How time passes...

Like Alistair, I went to a gig the other night, and nobody danced at this one either, although they could have done, possibly, when the drummer rolled out some big dance beat patterns in the mode of Art Blakey. You don't dance at gigs, you stand around getting sore feet, sipping beer and wondering when they're going to finish, don't you? I do anyway, which is why I rarely venture out to watch a live act. Having danced to Kool & The Gang at a ballroom in Dunstable circa...'75?...and pogoed (probably) to The Ramones, my live music/bodily movement interactive days are over.

I only went to this gig the other night because an old friend who I hadn't seen for ages was going to be there, but as it turned out, the Chicago Underground Duo were alright. Ray Mazurek's chops were in good shape on the trumpet, and Chad Taylor knew his way around his kit sure enough; he even managed to hit a simple melody on the vibes whilst still playing the drums - no mean feat, I'm sure you'll agree. The Kids approved. As I watched, I wondered if any of them had seen the purveyors of the great tradition from which the Duo came, like the Art Ensemble. Ah, longer with us, sadly, and therefore, no more shows like the ones I've seen over the last ten years. No more chances to experience the full force of great black music, ancient to the future, in all it's trad Afro radical glory.

How time passes...(to use the title of that Don Ellis album from 1960) sees us all off in the end. The drummer Billy Higgins died recently, and apart from contributing to the great works of Ornette Coleman, he also provided Jane and I with a thrilling live experience at the Brighton jazz festival in the late-80s. I've never seen a drummer so at ease with what he was doing, so effortless when executing such complex patterns with two sticks and a set of skins. I've watched Blakey pound them with all his might, and seen Don Moye display such expertise on his array of 'Sun Percussion', but the impression of Higgins at work lingers more strongly than either.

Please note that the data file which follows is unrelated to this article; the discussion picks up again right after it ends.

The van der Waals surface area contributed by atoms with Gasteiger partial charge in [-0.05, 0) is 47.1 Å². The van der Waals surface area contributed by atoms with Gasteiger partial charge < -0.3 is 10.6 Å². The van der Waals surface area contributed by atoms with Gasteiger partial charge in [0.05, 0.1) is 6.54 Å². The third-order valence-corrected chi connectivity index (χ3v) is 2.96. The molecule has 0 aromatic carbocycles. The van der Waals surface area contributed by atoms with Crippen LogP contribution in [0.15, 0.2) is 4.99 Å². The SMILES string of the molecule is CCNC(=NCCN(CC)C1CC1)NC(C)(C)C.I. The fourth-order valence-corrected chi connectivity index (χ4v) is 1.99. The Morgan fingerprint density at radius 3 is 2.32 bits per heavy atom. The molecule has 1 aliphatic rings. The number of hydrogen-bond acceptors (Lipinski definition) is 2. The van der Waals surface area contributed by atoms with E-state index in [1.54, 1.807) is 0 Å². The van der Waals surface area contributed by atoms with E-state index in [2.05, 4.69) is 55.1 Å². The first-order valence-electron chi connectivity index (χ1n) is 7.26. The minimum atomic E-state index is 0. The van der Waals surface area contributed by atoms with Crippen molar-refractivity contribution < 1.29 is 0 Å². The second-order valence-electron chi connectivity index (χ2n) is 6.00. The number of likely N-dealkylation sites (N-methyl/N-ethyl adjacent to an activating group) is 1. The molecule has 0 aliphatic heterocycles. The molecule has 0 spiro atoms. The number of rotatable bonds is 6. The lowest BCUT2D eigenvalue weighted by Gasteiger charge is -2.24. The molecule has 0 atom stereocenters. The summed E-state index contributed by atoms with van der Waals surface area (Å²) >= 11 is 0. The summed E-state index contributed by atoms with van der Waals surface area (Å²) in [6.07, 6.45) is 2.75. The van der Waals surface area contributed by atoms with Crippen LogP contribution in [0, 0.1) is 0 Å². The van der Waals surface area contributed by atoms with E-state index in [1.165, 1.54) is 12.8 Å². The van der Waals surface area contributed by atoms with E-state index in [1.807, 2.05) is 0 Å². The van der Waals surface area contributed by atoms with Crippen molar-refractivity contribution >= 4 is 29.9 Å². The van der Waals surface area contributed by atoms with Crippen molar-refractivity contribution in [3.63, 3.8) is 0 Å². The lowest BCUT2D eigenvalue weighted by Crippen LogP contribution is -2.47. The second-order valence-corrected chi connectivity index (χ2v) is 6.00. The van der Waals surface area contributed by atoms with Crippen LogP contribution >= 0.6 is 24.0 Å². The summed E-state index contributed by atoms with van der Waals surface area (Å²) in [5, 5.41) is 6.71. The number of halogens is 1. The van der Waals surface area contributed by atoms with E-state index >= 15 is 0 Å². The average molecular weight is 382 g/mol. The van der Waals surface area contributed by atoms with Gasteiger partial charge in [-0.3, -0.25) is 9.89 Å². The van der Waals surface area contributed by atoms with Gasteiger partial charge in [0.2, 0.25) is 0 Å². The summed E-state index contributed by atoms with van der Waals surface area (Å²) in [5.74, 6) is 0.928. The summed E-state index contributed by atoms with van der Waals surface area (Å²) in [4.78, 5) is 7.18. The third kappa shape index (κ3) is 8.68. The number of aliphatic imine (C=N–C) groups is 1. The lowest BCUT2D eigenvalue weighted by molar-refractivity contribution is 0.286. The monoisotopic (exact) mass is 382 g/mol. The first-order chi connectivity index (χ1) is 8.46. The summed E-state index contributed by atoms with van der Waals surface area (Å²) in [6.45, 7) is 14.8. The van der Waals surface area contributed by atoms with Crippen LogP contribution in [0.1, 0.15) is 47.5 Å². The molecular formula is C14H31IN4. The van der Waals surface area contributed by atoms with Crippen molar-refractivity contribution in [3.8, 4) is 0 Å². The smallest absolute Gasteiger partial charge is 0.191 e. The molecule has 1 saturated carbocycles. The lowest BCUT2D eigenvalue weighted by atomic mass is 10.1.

Noting the life span of a Lees snowball in our kitchen the other day (Best Before Nov 9th, 2001), subliminally encouraged me to pull the Don Ellis CD from the rack and give it a spin, I suppose. Don's time obsession began when he read an article by Stockhausen called, coincidentally, 'How Time Passes'. His dedication to playing with time signatures since then earned him to title 'Father of the Time Revolution'. An album from '67 is called Live In 3-2-3-4 Time (Pacific Jazz), and if your collection is Ellis-free, it's a good place to start since it proves the pyrotechnic possibilities of a big band lead by one of the smartest arrangers around. He was also no slouch on the trumpet. Electric Bath, probably his best-known album, will do you some good too. Both are available on CD. To my knowledge, Shock Treatment, from '68, is not so easy to find, but it's worth looking out for second-hand on vinyl, as is the epic double Don Ellis At Fillmore. The latter includes a truly cosmic dismantling of 'Hey Jude', and is the last word on longhair-meets-jazz-crossover in a big band festival for freaks. Two track titles are worth mentioning: 'The Magic Bus Ate My Doughnut' (they just don't name 'em like that anymore), and 'Rock Odyssey'. Far out.

Robin Tomens

Read the next part of Robin's 'All The Time In The World' series here.